The consequences of the decision to voluntarily reduce Russia's oil production are named

The consequences of the decision to voluntarily reduce Russia's oil production are named

Expert Yushkov: “Domestic producers are losing their market share and making less profit”

In the second quarter of 2024, Russia will additionally, voluntarily, reduce crude oil production and exports by a total of 471 thousand barrels per day. This is stated in a government press release on behalf of Deputy Prime Minister Alexander Novak. The question arises: why did our country, already under energy sanctions, need this? After all, world oil prices remain at an acceptable level - above $80 per barrel, and domestic producers are losing profits from export sales due to new voluntary “cuts”.

Almost a year ago, in April 2023, Russia pledged to voluntarily reduce production by 500 thousand bpd by the end of 2024. Accordingly, its current step complements the previous one. According to Novak, in April the country will reduce production volumes by 350 thousand bpd, and exports by 121 thousand. In May, the structure will change – minus 400 thousand (production) and 71 thousand (export). And in June, Russia will only reduce production – by 471 thousand bpd. “Subsequently, in order to maintain market stability, these additional reductions will be gradually restored depending on market conditions,” the Deputy Prime Minister explained.

The official Russian quota for annual oil production within OPEC+ is 9.95 million bpd. Taking into account both decisions (last year and this one) on voluntary reduction, the production level in April-June will fluctuate around 9 million bpd.

Why is this being done? On this score, there is only an extremely vague official wording from Novak: for the sake of “strengthening precautionary measures taken by OPEC+ countries in order to maintain the stability and balance of oil markets.” Earlier, the Deputy Prime Minister said that market conditions were affected by tensions in the Red Sea (which, we recall, was provoked by attacks by the Yemeni Houthis on several ships). Meanwhile, as it turned out in early February, the OPEC+ monitoring committee decided not to revise the current oil production quotas and not to make any adjustments to the general policy of the alliance.

“This whole story is quite strange,” says Igor Yushkov, an expert at the Financial University under the Government of the Russian Federation. – Russia’s cumulative reduction in annual production to 9 million bpd is already serious. But the following motives are visible. We see that a number of market players outside of OPEC+ have announced an increase in production volumes. For example, Guyana is 200 thousand b/d, Brazil is 300-400 thousand. It is clear that the participants in the OPEC+ deal need to somehow respond to these actions on the part of their competitors. And here it is not Russia that looks organically in the role of the skirmisher, but rather Saudi Arabia, which sets its budget based on a price of $85 per barrel.”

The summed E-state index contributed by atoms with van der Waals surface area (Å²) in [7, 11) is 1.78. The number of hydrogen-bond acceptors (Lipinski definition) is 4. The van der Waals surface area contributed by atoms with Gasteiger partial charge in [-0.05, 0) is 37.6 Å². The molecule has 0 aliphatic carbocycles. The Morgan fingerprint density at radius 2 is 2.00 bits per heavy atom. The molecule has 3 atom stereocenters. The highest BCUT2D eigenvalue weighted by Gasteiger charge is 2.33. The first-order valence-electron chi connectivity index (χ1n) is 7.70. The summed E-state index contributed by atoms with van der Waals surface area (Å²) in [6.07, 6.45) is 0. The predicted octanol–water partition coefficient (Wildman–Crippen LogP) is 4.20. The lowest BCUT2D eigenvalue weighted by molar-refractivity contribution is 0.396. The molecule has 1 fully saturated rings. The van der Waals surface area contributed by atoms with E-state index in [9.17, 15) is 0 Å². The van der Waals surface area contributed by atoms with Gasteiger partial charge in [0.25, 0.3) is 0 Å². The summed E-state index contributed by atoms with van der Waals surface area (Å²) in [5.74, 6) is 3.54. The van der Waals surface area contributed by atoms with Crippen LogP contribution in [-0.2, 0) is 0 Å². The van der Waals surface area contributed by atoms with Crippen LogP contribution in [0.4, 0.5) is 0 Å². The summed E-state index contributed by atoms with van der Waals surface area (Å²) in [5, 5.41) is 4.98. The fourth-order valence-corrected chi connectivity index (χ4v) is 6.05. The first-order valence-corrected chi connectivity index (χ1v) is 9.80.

According to Yushkov, Russia is quite happy with the current situation: taking into account the current world price in the region of $80-82 and a discount on Urals of $10, it sells its oil in accordance with the value fixed in the federal budget of $71.3 per barrel. It is also clear that Moscow’s latest decision to voluntarily reduce production and export volumes is not related either to sanctions, or to the breakdown of equipment, or to the tanker fleet, which is sufficient in number to deliver raw materials to the consumer.

“The obvious advantages of this step: world prices will rise to some extent, and the discount on our oil will decrease,” says Yushkov. – In addition, the less we export, the less excitement in the West around the “shadow fleet”, and the lower the cost of transportation. But there are also obvious disadvantages: domestic manufacturers are losing their market share to someone else, and, in addition, they are not making enough profit from sales volumes. This situation benefits the state from a fiscal point of view, since it collects more taxes based on the increased average price (the more expensive each barrel, the better). But companies are interested precisely in production growth.”

Russia made its decision due to the high risk of a supply surplus on the crude oil market, says Nikita Maslennikov, a leading expert at the Center for Political Technologies. According to him, if not for this measure, price quotes would have moved down. The situation cannot be considered unexpected, since it is in the second quarter that this kind of supply surplus occurs regularly. The head of the Central Bank, Elvira Nabiullina, also pointed out this market moment at a press conference on February 16. Actually, the decision is completely justified. Raw materials exports, despite the current decline in their volumes, remain a significant factor, primarily for the formation of basic trends in the trade and balance of payments. Which, in turn, is important for the exchange rate, the instability of which sooner or later is transferred to domestic prices and fuels inflation.

“The measure is fully compatible with the policy of the OPEC+ oil association, which is trying to maintain balance in the market, despite opposition from the United States,” says Alexander Shneiderman, head of the sales and customer support department at Alfa-Forex. - The logic is simple: the lower the production, the more expensive the product can be sold to meet the existing demand. We are not talking about major losses: the cost of a barrel remains close to the “price ceiling” that is set for the Russian Urals grade. The situation, if it does not directly affect the contract amounts, will definitely increase the volatility of currencies. First of all, the ruble exchange rate.”

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